Spider-Man tops all heroes in $2.1 million Dallas comics auction

DALLAS — Two rare comic books featuring the Silver Age’s most popular costumed hero, the one and only Spider-Man, brought more than $135,000 total at Heritage’s Vintage Comics and Comic Art Auction Aug. 14-15, at the company’s Uptown Dallas headquarters. The auction brought more than $2.1 million in total with a more than 90 percent sell-through rate by lots sold. All prices include 19 1/2 percent buyer’s premium.
"We knew the quality was there," said Ed Jaster, Vice President of Heritage, "and so did our bidders. There was some very smart buying going on for investment-grade comics and comic art. Many of these pieces will not see the market again for quite some time, if ever."
The superb copy of The Amazing Spider-Man #1 (Marvel, 1963), CGC NM 9.4, proved that Spider-Man is every bit as popular as his Golden Age DC Comics counterparts, as it brought $83,650 and fueled speculation as to if, and when, a higher grade copy of this same issue might overtake Showcase #4 as the most popular Silver Age comic book. The other part of the Spider-Man equation at the top of the auction was an Amazing Fantasy #15 (Marvel, 1962), CGC VF- 7.5, the first comic introducing America to Peter Parker and his alter-ego, along with his Uncle Ben and Aunt May, realized $52,280.
In the almost 10 years since the death of Charles Schulz, original examples of artwork from his half a century run of Peanuts have proven to be cottage market in and of themselves, with prime examples regularly commanding prices high into the five-figure range. A Schulz trove in this auction would happily prove no exception to that rule, realizing more than $250,000 in total and placing three superb lots in the auction’s top 10, accounting for more than $140,000 of that total.
"There has never been another comic strip that can rival the popularity, and market acumen, of Peanuts," said Jaster. "The prices we regularly see for original Schulz artwork show that Americans regard him not only as a master of Pop Culture but also as a great American illustrator."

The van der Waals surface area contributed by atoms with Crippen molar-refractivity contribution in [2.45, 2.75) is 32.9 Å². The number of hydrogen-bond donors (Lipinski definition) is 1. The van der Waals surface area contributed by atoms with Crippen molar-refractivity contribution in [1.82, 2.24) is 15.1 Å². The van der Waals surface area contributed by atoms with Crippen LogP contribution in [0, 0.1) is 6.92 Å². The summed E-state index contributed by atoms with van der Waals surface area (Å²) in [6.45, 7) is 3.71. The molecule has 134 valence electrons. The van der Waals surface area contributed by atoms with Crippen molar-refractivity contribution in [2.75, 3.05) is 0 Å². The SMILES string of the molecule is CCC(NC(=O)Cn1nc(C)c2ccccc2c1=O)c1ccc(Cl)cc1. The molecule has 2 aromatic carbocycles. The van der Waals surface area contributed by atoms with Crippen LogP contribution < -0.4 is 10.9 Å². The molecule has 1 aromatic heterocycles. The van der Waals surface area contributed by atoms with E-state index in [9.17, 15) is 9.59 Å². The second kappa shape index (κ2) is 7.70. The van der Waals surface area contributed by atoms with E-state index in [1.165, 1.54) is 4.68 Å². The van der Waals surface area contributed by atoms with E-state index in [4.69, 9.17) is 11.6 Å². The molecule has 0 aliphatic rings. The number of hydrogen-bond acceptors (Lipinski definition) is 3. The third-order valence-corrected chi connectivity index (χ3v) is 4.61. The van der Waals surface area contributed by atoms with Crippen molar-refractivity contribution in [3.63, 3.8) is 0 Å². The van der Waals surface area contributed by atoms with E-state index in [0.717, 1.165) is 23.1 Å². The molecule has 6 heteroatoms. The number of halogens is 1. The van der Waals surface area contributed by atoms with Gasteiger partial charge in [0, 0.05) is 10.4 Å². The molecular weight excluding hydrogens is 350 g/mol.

A Charles Schulz Peanuts Sunday Comic Strip Original Art, dated 10-23-88 (United Feature Syndicate, 1988), featuring the evergreen theme of Lucy pulling the football away from Charlie Brown just as he is about to kick it led all Peanuts offerings as it brought $50,787. Original Sunday art for a strip dated 8-10-80 (United Feature Syndicate, 1980), this one a gem featuring a baseball theme – one of Schulz’s favorite devices – brought $44,812, while a much earlier Sunday original from Schulz, dated 11-4-56 (United Feature Syndicate, 1956), this one with Schroeder and Lucy, also garnered a $44,812 total.
Prices for original comic illustrations were strong across all areas, as a superb and epic original Alex Raymond Flash Gordon Sunday Comic Strip, dated 4-28-35 (King Features Syndicate, 1935) from The Bob Cowan Collection proved its desirability – stemming as it does from the brief and highly sought-after period in which the strip was drawn at a full page, its largest – realized $50,787, while an electrifying Jack Davis Tales From the Crypt #40 "Pearly to Dead" Original Cover Art (EC, 1954), featuring one of the most gruesome ghouls ever put down on paper, realized $47,800.
A much-talked about highlight of the auction includes (but is not limited to) the sale of Archie Comics #1 (Archie, 1942) CGC FN/VF 7.0 Off-white pages. This is the highest-graded copy of one of Overstreet’s top 50 Golden Age comics, and was the subject of much pre-auction publicity due to the owner of this comic, Dave Luebke of Dave’s Comics in Richmond, Va., selling the comic in protest of Archie #600, where everyone’s favorite carrot-top proposes to socialite Veronica instead of blonde girl-next-door Betty. The price that this comic book was bound to, and ultimately did realize, probably also played a large role in the decision. Final price realized: $38,837.
For more information on this and other Heritage auctions, visit www.HA.com.